The Scorpio has changed a few engines since 2002 and with every new engine the drivability and refinement has improved. The 2.2-litre mHawk all aluminium engine with variable geometry turbocharger, double camshaft and 16-valves produces 122PS@4000rpm and 290Nm of torque between 1800-2800rpm. Compared to the Tata engines (both Mahindra and Tata employ the expertise of Austrian engine manufacturer AVL) the Scorpio’s is freer revving and drivability is pretty good. At high revs though there is a bit of stress that you feel but noise insulation is comparable to international standards. Compared to the other 2.6-litre engine the mHawk’s refinement is immediately noticeable and100kmph is reached in around 17seconds which is the same as the Innova. A top speed of over 150kmph is achievable and power delivery is linear. The ARAI claimed fuel efficiency of 12.88kmpl is only marginally less than the Innova. The Scorpio’s 5-speed manual gearbox lacks the car like slickness of the Innova and despite its long throws its reasonably good.
The base EX version comes with the older 2.6-litre CRDe engine which produces 76PS.
The Scorpio gets the traditional SUV body-on-chassis construction and the independent front suspension gets an anti roll bar while the 4WD variant comes with a torsion bar. At the rear you get multilink suspension and despite the changed suspension setup the Scorpio still has the springiness to its ride. The ride quality though overall is improved and you can drive through broken patches without lifting from the accelerator. With the lighter 2.2-litre mHAWK engine the Scorpio doesn’t feel as nose heavy and handling has improved as a result. While the steering still feels a bit vague, the loss of weight has given the steering a bit more feel.
The Scorpio uses a Borg & Warner 4WD gearbox and you get options between high and low ratios. Mahindra claims that the Scorpio has an approach and departure angles of 30 and 20 degrees respectively.
The Scorpio based alone on its pricing competes with the Mahindra Xylo which leaves the Scorpio red faced with its interior space. Ride quality too of the Xylo is plusher. The Toyota Innova offers car like driving experience and its build quality is best in segment. The engine and gearbox are refined and interior space is more than the Scorpio. The Innova though looks more like van and there is no 4WD option. The Tata Sumo Grande is more spacious than the Scorpio but lacks in build quality, overall refinement and the engine too doesn’t feel as powerful or refined.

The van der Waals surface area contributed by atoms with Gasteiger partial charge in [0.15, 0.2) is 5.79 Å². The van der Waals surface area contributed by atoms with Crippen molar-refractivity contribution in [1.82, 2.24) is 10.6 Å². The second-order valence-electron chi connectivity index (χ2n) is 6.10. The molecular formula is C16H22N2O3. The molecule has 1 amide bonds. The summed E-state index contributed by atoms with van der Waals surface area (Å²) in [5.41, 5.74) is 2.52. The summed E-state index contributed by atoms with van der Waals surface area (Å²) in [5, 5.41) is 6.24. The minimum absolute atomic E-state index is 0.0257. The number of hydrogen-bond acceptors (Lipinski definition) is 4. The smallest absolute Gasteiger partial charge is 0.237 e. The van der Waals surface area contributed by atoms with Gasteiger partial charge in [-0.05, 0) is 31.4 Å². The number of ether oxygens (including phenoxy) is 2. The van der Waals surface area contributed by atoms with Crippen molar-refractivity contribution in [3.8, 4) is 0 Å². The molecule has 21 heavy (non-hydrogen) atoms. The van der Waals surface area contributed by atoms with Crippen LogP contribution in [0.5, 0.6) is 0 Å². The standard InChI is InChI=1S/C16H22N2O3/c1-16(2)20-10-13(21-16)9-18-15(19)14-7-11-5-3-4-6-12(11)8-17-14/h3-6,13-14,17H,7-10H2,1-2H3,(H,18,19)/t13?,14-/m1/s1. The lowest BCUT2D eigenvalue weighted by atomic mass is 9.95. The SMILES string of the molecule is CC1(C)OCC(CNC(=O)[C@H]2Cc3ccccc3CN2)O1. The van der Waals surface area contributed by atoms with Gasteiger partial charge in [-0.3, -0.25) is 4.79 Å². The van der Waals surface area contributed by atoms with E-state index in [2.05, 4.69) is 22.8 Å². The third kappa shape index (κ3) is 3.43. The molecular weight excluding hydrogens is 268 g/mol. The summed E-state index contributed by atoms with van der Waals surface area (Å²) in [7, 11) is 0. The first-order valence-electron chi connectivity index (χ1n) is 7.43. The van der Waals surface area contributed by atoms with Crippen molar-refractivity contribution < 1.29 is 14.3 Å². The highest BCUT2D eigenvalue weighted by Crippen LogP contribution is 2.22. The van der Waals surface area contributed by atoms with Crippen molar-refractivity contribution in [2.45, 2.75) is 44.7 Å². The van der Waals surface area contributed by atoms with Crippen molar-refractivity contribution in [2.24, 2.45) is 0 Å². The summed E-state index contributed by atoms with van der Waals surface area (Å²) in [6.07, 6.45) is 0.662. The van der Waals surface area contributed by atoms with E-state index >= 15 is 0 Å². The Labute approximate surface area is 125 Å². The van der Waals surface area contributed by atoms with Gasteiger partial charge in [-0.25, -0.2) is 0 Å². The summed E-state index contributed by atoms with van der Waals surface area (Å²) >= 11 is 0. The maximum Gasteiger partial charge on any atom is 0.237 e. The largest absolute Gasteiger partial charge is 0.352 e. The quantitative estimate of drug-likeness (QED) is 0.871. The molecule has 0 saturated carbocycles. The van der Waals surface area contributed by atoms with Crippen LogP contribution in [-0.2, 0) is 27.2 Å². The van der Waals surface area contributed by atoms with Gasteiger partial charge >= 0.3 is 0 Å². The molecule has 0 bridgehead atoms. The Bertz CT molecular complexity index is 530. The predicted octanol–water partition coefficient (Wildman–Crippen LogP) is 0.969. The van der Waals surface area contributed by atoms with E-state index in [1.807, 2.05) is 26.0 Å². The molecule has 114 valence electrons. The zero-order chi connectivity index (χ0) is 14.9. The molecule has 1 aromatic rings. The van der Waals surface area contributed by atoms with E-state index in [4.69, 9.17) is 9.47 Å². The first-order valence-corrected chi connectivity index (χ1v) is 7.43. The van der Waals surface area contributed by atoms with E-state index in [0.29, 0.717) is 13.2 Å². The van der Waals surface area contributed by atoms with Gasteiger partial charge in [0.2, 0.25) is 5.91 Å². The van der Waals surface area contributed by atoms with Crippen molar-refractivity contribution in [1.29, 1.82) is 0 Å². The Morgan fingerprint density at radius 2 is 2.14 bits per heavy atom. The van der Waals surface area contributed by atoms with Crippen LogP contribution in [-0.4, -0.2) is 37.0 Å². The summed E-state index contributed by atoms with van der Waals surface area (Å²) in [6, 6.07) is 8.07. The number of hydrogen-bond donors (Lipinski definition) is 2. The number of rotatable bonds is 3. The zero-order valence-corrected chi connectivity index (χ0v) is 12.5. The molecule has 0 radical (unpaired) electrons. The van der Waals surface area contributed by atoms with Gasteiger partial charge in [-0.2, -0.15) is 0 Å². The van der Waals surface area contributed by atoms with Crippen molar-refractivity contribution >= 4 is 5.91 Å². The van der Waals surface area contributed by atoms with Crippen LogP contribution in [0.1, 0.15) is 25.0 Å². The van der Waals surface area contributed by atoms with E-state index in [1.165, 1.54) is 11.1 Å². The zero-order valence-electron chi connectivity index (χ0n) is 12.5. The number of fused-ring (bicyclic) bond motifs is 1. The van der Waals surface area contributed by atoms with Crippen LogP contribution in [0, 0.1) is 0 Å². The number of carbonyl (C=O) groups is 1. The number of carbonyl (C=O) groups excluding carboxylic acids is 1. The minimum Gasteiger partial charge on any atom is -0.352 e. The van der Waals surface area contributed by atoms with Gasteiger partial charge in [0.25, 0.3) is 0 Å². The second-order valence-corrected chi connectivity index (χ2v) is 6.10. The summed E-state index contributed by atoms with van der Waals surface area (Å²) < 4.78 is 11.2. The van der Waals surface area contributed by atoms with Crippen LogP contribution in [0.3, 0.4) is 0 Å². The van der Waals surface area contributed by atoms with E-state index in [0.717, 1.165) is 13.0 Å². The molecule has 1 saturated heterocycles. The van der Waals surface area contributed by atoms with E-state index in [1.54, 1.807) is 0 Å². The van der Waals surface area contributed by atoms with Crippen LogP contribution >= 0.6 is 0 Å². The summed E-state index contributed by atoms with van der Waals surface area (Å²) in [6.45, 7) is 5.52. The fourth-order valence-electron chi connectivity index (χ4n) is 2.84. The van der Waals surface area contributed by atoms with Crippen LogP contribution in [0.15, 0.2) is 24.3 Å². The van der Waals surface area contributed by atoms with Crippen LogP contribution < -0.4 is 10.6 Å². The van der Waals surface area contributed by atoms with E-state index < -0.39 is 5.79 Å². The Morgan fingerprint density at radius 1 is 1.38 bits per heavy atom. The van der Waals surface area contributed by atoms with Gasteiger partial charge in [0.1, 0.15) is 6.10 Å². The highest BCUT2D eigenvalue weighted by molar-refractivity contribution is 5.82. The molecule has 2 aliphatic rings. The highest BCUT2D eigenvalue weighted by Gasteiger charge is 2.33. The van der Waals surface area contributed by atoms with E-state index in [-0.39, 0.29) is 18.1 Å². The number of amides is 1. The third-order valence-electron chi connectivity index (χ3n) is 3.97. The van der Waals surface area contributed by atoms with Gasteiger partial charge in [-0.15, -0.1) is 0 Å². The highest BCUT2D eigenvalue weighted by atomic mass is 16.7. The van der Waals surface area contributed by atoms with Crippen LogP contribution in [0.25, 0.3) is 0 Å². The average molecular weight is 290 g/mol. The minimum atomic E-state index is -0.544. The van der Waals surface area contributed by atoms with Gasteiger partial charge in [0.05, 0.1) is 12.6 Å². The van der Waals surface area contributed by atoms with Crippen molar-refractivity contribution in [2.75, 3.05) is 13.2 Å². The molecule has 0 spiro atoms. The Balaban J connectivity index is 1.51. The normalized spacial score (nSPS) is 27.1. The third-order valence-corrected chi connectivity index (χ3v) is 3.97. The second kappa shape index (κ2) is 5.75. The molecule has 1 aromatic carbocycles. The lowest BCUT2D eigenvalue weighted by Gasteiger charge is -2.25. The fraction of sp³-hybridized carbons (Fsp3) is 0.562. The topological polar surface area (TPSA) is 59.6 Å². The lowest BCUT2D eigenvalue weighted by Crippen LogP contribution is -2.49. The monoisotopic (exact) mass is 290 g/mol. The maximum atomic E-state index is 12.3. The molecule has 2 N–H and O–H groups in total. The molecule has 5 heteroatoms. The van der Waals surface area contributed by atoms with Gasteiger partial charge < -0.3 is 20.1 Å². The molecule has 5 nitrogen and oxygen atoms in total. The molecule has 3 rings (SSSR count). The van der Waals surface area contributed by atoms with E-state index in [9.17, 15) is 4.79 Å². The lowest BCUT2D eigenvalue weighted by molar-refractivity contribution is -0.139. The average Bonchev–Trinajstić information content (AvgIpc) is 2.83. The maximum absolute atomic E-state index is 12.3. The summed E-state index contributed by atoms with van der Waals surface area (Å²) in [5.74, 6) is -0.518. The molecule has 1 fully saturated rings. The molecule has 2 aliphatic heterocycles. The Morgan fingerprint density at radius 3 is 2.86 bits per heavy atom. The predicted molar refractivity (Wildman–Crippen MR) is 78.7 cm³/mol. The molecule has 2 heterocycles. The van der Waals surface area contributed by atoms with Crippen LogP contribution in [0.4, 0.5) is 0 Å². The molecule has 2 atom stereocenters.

There is no denying that the Scorpio is way more improved since 2002. The engine, ride and handling, build quality and overall refinement, all have gone many a step higher and the Scorpio without any exaggeration is good enough to compete with the likes of Toyota and other international manufacturers. The styling remains more or less the same as the original Scorpio and Mahindra has done well to sharpen the edges but that doesn’t take away from its towering presence. The interior space is still an area of concern and despite the suspension changes the Scorpio can’t match the Innova for handling and ride quality.
Quotes from other reviews:
BS Motoring: ‘To me the Scorpio was always an honest, hardworking automobile. It was built strong, took the rough well, could go on cruising from morning to evening without breaking into a sweat and the 4X4 version could take you places. With every improvement Mahindra is taking it into uncharted territory. While it was nice to position it as an alternative to cars, it may not be a good idea to raise the expectation levels of prospective buyers to a very high level. That is exactly what features like the cruise control do’.